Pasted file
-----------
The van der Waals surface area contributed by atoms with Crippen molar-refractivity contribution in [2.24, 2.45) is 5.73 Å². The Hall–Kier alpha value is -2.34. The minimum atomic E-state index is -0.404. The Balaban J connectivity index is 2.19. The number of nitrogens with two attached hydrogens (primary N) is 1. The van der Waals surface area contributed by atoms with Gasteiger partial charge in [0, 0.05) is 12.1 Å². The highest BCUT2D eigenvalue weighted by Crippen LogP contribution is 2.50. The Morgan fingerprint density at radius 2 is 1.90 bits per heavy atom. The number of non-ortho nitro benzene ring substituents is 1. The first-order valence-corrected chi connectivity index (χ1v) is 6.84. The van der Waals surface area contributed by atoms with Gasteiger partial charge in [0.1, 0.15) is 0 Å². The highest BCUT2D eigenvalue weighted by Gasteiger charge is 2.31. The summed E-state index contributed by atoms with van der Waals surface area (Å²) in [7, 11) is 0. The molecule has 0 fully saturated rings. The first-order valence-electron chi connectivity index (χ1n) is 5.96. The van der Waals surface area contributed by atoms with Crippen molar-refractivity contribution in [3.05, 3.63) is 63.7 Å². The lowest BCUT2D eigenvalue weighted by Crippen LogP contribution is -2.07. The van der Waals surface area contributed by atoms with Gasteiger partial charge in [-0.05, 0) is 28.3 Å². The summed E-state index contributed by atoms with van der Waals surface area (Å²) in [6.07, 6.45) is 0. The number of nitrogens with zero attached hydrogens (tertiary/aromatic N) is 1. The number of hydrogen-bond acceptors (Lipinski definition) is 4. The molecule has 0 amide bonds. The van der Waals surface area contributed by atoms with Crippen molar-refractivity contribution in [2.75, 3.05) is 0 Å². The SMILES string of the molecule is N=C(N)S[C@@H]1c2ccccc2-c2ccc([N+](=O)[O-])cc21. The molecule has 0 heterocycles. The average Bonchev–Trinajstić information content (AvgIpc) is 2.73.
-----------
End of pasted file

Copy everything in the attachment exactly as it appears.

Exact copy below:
The van der Waals surface area contributed by atoms with Crippen molar-refractivity contribution in [2.24, 2.45) is 5.73 Å². The Hall–Kier alpha value is -2.34. The minimum atomic E-state index is -0.404. The Balaban J connectivity index is 2.19. The number of nitrogens with two attached hydrogens (primary N) is 1. The van der Waals surface area contributed by atoms with Gasteiger partial charge in [0, 0.05) is 12.1 Å². The highest BCUT2D eigenvalue weighted by Crippen LogP contribution is 2.50. The Morgan fingerprint density at radius 2 is 1.90 bits per heavy atom. The number of non-ortho nitro benzene ring substituents is 1. The first-order valence-corrected chi connectivity index (χ1v) is 6.84. The van der Waals surface area contributed by atoms with Gasteiger partial charge in [0.1, 0.15) is 0 Å². The highest BCUT2D eigenvalue weighted by Gasteiger charge is 2.31. The summed E-state index contributed by atoms with van der Waals surface area (Å²) in [7, 11) is 0. The molecule has 0 fully saturated rings. The first-order valence-electron chi connectivity index (χ1n) is 5.96. The van der Waals surface area contributed by atoms with Crippen molar-refractivity contribution in [3.05, 3.63) is 63.7 Å². The lowest BCUT2D eigenvalue weighted by Crippen LogP contribution is -2.07. The van der Waals surface area contributed by atoms with Gasteiger partial charge in [-0.05, 0) is 28.3 Å². The summed E-state index contributed by atoms with van der Waals surface area (Å²) in [6.07, 6.45) is 0. The number of nitrogens with zero attached hydrogens (tertiary/aromatic N) is 1. The number of hydrogen-bond acceptors (Lipinski definition) is 4. The molecule has 0 amide bonds. The van der Waals surface area contributed by atoms with Crippen molar-refractivity contribution in [2.75, 3.05) is 0 Å². The SMILES string of the molecule is N=C(N)S[C@@H]1c2ccccc2-c2ccc([N+](=O)[O-])cc21. The molecule has 0 heterocycles. The average Bonchev–Trinajstić information content (AvgIpc) is 2.73.